Adverse weather continues to hamper firefighting efforts and grow the Beaver Creek Fire, which is now 26,067 acres in size.

Fire managers reported Tuesday morning that firefighters began direct fireline construction Monday on the southeast portion of the fire but were forced to disengage after windy conditions and mechanical issues with a Type 1 helicopter made those operations unsafe.

Crews pulled back to a contingency line and conducted a burnout operation to eliminate fuel between the control line and the wildfire, slowing the fire's advance. Firefighters were set to continue that work Tuesday -- a particularly important task, given that fire modeling shows potential for the fire to advance toward buildings in the area.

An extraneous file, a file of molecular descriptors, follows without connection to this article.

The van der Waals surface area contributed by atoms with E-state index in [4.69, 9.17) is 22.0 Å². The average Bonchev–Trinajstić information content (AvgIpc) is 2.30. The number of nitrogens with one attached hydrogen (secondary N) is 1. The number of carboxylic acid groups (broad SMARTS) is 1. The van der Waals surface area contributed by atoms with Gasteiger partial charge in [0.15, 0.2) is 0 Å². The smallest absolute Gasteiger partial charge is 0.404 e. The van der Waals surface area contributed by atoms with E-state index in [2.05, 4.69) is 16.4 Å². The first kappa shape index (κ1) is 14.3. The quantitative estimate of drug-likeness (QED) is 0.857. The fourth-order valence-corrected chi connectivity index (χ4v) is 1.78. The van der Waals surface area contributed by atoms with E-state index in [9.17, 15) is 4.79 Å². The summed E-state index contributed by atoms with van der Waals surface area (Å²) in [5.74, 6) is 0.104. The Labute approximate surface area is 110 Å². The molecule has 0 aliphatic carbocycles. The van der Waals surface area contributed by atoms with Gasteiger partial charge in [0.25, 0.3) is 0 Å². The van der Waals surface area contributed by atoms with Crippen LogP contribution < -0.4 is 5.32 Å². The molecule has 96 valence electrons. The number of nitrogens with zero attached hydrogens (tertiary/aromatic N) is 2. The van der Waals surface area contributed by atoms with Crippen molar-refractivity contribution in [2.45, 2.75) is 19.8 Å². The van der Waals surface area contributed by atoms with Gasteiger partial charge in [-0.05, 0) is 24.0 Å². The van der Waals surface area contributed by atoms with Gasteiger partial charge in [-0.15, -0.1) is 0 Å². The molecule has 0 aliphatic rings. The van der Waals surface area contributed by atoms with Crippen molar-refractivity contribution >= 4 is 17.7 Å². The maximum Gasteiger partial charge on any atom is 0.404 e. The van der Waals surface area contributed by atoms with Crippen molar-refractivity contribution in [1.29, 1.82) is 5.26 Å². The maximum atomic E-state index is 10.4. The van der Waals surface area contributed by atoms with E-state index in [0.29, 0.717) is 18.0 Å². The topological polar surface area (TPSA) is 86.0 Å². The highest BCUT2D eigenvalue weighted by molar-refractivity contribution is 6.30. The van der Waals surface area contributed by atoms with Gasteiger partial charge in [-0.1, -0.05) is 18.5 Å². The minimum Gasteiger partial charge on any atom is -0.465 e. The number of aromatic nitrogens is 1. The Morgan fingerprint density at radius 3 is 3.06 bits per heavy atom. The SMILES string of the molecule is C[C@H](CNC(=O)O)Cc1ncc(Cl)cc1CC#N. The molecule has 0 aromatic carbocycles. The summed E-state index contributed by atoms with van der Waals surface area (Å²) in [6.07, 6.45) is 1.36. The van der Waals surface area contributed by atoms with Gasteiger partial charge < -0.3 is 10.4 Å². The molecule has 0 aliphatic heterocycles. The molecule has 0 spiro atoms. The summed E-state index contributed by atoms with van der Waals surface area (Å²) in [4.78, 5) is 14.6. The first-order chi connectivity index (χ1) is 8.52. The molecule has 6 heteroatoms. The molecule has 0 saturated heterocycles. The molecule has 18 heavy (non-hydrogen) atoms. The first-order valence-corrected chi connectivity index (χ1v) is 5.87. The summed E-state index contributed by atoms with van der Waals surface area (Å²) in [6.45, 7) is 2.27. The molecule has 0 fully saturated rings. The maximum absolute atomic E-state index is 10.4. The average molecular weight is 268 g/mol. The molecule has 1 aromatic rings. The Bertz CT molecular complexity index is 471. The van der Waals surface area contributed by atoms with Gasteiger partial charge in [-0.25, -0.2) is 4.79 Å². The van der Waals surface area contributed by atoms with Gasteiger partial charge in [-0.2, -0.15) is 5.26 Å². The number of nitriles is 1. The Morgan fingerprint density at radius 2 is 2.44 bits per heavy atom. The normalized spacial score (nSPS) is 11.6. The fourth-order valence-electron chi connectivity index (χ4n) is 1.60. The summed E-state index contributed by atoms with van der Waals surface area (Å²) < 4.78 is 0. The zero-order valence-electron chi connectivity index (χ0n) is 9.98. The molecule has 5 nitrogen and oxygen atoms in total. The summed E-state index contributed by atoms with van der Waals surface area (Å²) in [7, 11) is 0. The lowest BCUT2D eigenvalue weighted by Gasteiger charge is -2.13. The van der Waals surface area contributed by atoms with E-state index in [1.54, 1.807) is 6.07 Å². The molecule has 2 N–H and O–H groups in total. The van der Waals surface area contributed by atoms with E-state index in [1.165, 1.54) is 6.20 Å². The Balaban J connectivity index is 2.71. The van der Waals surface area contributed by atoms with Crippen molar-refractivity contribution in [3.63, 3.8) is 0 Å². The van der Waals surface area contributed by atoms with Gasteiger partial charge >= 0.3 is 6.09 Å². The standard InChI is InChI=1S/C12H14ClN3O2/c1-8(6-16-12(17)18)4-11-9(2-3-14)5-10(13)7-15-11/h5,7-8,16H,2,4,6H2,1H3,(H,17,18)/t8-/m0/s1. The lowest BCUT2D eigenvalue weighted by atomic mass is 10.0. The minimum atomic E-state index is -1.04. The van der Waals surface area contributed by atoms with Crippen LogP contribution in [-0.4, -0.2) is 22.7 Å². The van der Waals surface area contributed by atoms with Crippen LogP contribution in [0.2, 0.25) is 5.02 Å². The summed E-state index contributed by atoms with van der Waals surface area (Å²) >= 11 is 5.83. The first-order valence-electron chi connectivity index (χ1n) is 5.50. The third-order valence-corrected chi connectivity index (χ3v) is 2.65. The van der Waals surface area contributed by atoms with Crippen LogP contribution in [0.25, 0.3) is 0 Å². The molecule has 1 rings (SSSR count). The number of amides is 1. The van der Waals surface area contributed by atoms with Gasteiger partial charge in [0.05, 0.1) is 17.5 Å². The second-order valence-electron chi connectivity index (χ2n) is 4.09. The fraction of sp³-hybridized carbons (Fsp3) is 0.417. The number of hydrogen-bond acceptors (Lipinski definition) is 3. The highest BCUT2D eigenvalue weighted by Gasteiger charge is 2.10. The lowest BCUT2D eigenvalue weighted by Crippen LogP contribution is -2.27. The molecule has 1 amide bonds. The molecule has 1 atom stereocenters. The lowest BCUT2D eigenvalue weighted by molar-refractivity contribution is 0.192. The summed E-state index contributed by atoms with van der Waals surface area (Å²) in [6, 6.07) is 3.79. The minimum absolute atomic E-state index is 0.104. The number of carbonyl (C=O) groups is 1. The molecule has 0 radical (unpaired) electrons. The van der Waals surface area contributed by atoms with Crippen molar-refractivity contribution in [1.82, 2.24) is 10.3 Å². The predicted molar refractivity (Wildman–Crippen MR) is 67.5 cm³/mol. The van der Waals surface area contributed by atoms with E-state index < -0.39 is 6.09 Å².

Fire managers say the blaze is now 12 percent contained.

Hot, dry and unstable weather has been a significant factor over the past few days, with relative humidity dropping to 10-12 percent in the fire area -- the lowest levels in some time. Temperatures are expected to remain in the 80s throughout Tuesday.

The fire remained active Monday, a result of afternoon thunderstorms and gusty winds. That weather makes for longer daily peak burning periods with interior heat, smoke and both single tree and group tree torching.

Meteorologist Tim Mathewson reportedly told crews that northwest winds will continue to impact the fire.